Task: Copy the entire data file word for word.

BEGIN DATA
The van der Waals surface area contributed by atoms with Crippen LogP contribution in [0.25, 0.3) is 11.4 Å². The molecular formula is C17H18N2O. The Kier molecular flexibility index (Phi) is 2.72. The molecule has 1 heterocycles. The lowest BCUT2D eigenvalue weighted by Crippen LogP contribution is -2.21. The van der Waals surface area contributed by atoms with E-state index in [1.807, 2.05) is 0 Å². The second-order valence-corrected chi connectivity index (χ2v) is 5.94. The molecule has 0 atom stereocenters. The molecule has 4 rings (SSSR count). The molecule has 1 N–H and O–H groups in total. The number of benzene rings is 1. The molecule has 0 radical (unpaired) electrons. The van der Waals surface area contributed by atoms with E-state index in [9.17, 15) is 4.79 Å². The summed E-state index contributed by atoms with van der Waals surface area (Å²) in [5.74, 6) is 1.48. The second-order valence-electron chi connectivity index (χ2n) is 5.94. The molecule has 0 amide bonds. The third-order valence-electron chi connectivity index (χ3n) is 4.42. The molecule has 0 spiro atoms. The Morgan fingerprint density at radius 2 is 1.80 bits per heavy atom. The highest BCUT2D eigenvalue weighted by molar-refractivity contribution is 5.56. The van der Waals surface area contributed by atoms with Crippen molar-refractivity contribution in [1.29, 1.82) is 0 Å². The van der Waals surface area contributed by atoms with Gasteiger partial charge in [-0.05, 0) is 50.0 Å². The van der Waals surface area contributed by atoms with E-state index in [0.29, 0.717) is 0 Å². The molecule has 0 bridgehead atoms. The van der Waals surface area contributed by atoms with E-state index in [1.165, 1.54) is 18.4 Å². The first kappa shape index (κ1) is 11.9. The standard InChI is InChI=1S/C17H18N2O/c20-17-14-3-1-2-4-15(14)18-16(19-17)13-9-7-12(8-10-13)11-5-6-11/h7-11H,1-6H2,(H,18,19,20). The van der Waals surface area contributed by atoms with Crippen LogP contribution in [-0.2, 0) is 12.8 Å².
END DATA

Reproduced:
The van der Waals surface area contributed by atoms with Crippen LogP contribution in [0.25, 0.3) is 11.4 Å². The molecular formula is C17H18N2O. The Kier molecular flexibility index (Phi) is 2.72. The molecule has 1 heterocycles. The lowest BCUT2D eigenvalue weighted by Crippen LogP contribution is -2.21. The van der Waals surface area contributed by atoms with E-state index in [1.807, 2.05) is 0 Å². The second-order valence-corrected chi connectivity index (χ2v) is 5.94. The molecule has 0 atom stereocenters. The molecule has 4 rings (SSSR count). The molecule has 1 N–H and O–H groups in total. The number of benzene rings is 1. The molecule has 0 radical (unpaired) electrons. The van der Waals surface area contributed by atoms with E-state index in [9.17, 15) is 4.79 Å². The summed E-state index contributed by atoms with van der Waals surface area (Å²) in [5.74, 6) is 1.48. The second-order valence-electron chi connectivity index (χ2n) is 5.94. The molecule has 0 amide bonds. The third-order valence-electron chi connectivity index (χ3n) is 4.42. The molecule has 0 spiro atoms. The Morgan fingerprint density at radius 2 is 1.80 bits per heavy atom. The highest BCUT2D eigenvalue weighted by molar-refractivity contribution is 5.56. The van der Waals surface area contributed by atoms with Crippen molar-refractivity contribution in [1.29, 1.82) is 0 Å². The van der Waals surface area contributed by atoms with Gasteiger partial charge in [-0.05, 0) is 50.0 Å². The van der Waals surface area contributed by atoms with E-state index in [0.29, 0.717) is 0 Å². The molecule has 0 bridgehead atoms. The van der Waals surface area contributed by atoms with E-state index in [1.165, 1.54) is 18.4 Å². The first kappa shape index (κ1) is 11.9. The standard InChI is InChI=1S/C17H18N2O/c20-17-14-3-1-2-4-15(14)18-16(19-17)13-9-7-12(8-10-13)11-5-6-11/h7-11H,1-6H2,(H,18,19,20). The van der Waals surface area contributed by atoms with Crippen LogP contribution in [-0.2, 0) is 12.8 Å².